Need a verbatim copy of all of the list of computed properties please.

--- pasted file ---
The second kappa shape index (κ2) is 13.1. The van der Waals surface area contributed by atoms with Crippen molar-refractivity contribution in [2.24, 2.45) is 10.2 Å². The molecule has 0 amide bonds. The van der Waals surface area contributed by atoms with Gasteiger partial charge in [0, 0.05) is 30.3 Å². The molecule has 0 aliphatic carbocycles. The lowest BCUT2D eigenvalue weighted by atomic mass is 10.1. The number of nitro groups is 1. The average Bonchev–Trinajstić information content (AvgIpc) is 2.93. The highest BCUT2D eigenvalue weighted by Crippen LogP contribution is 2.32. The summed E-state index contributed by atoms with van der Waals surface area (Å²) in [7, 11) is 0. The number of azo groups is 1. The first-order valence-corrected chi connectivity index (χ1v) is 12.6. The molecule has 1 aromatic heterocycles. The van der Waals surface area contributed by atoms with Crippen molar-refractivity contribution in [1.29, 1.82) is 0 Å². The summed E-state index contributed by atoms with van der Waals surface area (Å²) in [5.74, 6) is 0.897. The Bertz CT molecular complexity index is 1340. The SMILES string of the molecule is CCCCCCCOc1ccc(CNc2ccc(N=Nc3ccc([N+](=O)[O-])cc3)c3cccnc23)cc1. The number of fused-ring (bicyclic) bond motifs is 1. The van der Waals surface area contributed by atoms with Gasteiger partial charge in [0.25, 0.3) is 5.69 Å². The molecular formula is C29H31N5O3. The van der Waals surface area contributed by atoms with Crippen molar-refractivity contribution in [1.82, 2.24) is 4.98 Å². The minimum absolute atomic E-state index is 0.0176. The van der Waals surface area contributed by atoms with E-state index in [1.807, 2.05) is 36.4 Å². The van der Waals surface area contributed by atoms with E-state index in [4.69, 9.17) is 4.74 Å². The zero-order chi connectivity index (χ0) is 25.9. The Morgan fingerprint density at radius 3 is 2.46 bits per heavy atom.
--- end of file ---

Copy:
The second kappa shape index (κ2) is 13.1. The van der Waals surface area contributed by atoms with Crippen molar-refractivity contribution in [2.24, 2.45) is 10.2 Å². The molecule has 0 amide bonds. The van der Waals surface area contributed by atoms with Gasteiger partial charge in [0, 0.05) is 30.3 Å². The molecule has 0 aliphatic carbocycles. The lowest BCUT2D eigenvalue weighted by atomic mass is 10.1. The number of nitro groups is 1. The average Bonchev–Trinajstić information content (AvgIpc) is 2.93. The highest BCUT2D eigenvalue weighted by Crippen LogP contribution is 2.32. The summed E-state index contributed by atoms with van der Waals surface area (Å²) in [7, 11) is 0. The number of azo groups is 1. The first-order valence-corrected chi connectivity index (χ1v) is 12.6. The molecule has 1 aromatic heterocycles. The van der Waals surface area contributed by atoms with Crippen molar-refractivity contribution in [1.29, 1.82) is 0 Å². The summed E-state index contributed by atoms with van der Waals surface area (Å²) in [5.74, 6) is 0.897. The Bertz CT molecular complexity index is 1340. The SMILES string of the molecule is CCCCCCCOc1ccc(CNc2ccc(N=Nc3ccc([N+](=O)[O-])cc3)c3cccnc23)cc1. The number of fused-ring (bicyclic) bond motifs is 1. The van der Waals surface area contributed by atoms with Gasteiger partial charge in [0.25, 0.3) is 5.69 Å². The molecular formula is C29H31N5O3. The van der Waals surface area contributed by atoms with Crippen molar-refractivity contribution in [1.82, 2.24) is 4.98 Å². The minimum absolute atomic E-state index is 0.0176. The van der Waals surface area contributed by atoms with E-state index in [1.807, 2.05) is 36.4 Å². The van der Waals surface area contributed by atoms with E-state index in [4.69, 9.17) is 4.74 Å². The zero-order chi connectivity index (χ0) is 25.9. The Morgan fingerprint density at radius 3 is 2.46 bits per heavy atom.